Repetition of Milgrom's experiments suggests empathy for virtual characters

I'm afraid we are losing the distinction between physical and virtual reality, just like Ray Kurzweil has prophesied (predicted).

The other day, I visited a friend. Her nine-year old was absorbed in her virtual tasks of caring for and feeding and walking a virtual dog; meanwhile, our two dogs romped around outside. The child was more immersed in her virtual dog-play than with the real live pets outside.

Now someone has repeated the Milgrom experiments, using real participants and virtual subjects. Milgrom, you may recall, tested participants by having them pull a lever which supposedly gave an electric shock to subjects. The experiment was designed to how far participants would go into the subjective experience of torturing others. (The given citation is: MilgramS., et al. Abnorm. Soc. Psychol., 67. 371 - 378 (1963)). Some of the participants delivered what would have been lethal shocks.

The Milgrom experiments have now been held to be unethical.

Reports Kerry Smith in Virtual reality shocker: Torturing even a lifeless computer character makes volunteers upset:

'Mel Slater, who works jointly at the Catalan Polytechnic University in Barcelona, Spain, and at University College London, UK, and his colleagues set up a virtual version of an infamous experiment on obedience to authority....

Slater's volunteers did a similar experiment, but in an immersive virtual environment where they interacted with a virtual woman. This counters some of the ethical protests that have prevented Milgram's experiment from being repeated because the volunteers knew they would be interacting with a virtual woman and so, unlike Milgram's guinea-pigs, knew that nobody was being hurt.

Ramping up

Half the volunteers could see the woman and half could not, communicating with her only through text. Both were told to give her 'electric shocks' of increasing voltage when she gave incorrect answers to test questions. The woman responded to these with protests and discomfort, asking for the test to stop as the voltage was ramped up.

The group from whom the virtual woman was hidden delivered shocks up to the maximum voltage, like many of those in Milgram's experiment. Those who could see her were more likely to stop before reaching this limit.'

Slater, the experimenter, apparently concluded that the brain is tricked into perceiving virtual reality as physical reality--hence the empathy with the screams of the virtual woman.

An ethicist quoted in the article argues that the experiment should nonetheless be considered unethical, because it elicited the equivalent of torture from the volunteer participants.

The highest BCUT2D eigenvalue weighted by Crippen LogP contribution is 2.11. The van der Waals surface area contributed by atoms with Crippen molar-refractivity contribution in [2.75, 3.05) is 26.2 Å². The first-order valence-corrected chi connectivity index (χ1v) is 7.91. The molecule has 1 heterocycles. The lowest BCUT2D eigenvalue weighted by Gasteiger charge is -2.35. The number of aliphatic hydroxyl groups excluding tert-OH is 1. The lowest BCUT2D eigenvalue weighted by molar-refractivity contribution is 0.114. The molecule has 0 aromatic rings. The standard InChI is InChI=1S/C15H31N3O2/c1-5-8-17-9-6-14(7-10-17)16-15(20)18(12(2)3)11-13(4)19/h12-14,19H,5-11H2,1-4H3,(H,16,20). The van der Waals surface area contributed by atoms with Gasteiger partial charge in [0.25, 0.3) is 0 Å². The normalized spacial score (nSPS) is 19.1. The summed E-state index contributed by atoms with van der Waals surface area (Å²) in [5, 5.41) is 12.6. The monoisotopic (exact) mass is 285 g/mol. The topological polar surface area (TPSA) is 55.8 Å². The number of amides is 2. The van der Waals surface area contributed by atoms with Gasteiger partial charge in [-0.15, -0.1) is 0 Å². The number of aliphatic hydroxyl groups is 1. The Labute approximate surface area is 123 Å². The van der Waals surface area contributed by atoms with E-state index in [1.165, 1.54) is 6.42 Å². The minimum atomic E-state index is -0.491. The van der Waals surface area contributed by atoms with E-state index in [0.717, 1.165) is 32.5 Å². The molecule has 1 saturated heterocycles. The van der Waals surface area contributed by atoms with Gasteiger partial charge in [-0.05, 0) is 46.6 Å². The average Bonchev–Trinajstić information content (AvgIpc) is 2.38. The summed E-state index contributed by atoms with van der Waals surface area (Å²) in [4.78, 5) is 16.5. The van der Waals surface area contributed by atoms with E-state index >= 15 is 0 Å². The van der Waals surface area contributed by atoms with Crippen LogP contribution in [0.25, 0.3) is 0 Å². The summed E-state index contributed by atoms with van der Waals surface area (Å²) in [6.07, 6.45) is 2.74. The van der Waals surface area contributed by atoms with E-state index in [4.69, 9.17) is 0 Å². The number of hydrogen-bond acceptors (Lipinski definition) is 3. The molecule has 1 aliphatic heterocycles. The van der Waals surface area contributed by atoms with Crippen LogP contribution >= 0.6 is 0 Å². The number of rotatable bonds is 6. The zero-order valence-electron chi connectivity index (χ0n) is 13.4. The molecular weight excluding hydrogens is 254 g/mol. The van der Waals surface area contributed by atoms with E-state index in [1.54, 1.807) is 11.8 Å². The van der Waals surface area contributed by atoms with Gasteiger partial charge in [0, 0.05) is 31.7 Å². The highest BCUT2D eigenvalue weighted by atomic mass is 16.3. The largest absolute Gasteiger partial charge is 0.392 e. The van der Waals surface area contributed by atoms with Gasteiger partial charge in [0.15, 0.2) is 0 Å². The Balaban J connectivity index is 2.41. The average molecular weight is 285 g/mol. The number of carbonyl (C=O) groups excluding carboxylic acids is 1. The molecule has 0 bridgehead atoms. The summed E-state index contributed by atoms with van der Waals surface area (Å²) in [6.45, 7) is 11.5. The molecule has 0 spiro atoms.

That would certainly square with the yogic ideal of ahimsa (non-violence), although the experiment may be justified on utilitarian grounds, since it arguably could help "investigate why crowds of people stand by and watch an act of violence without intervening -- the so-called bystander effect."

Law Offices of Michael H. Cohen offers general corporate legal services, litigation consultation, and expertise in health law with a unique focus on alternative, complementary, and integrative medical therapies.

Michael H. Cohen is Principal in Law Offices of Michael H. Cohen and also President of the Institute for Integrative and Energy Medicine (also known as the Institute for Health, Ethics, Law, Policy & Society), a reliable forum for exploration of legal, regulatory, ethical, and health policy issues involved in the judicious integration of complementary and alternative medical therapies (such as acupuncture and traditional oriental medicine, chiropractic, massage therapy, herbal medicine) and conventional clinical care. The most recent published book by Michael H. Cohen on health care law, regulation, ethics and policy pertaining to complementary, alternative and integrative medicine and related fields is Healing at the Borderland of Medicine and Religion. This is the fourth book in a series, following Complementary and Alternative Medicine: Legal Boundaries and Regulatory Perspectives (1998), Beyond Complementary Medicine: Legal and Ethical Perspectives on Health Care and Human Evolution (2000), and Future Medicine: Ethical Dilemmas, Regulatory Challenges, and Therapeutic Pathways to Health Care and Healing in Human Transformation (2003).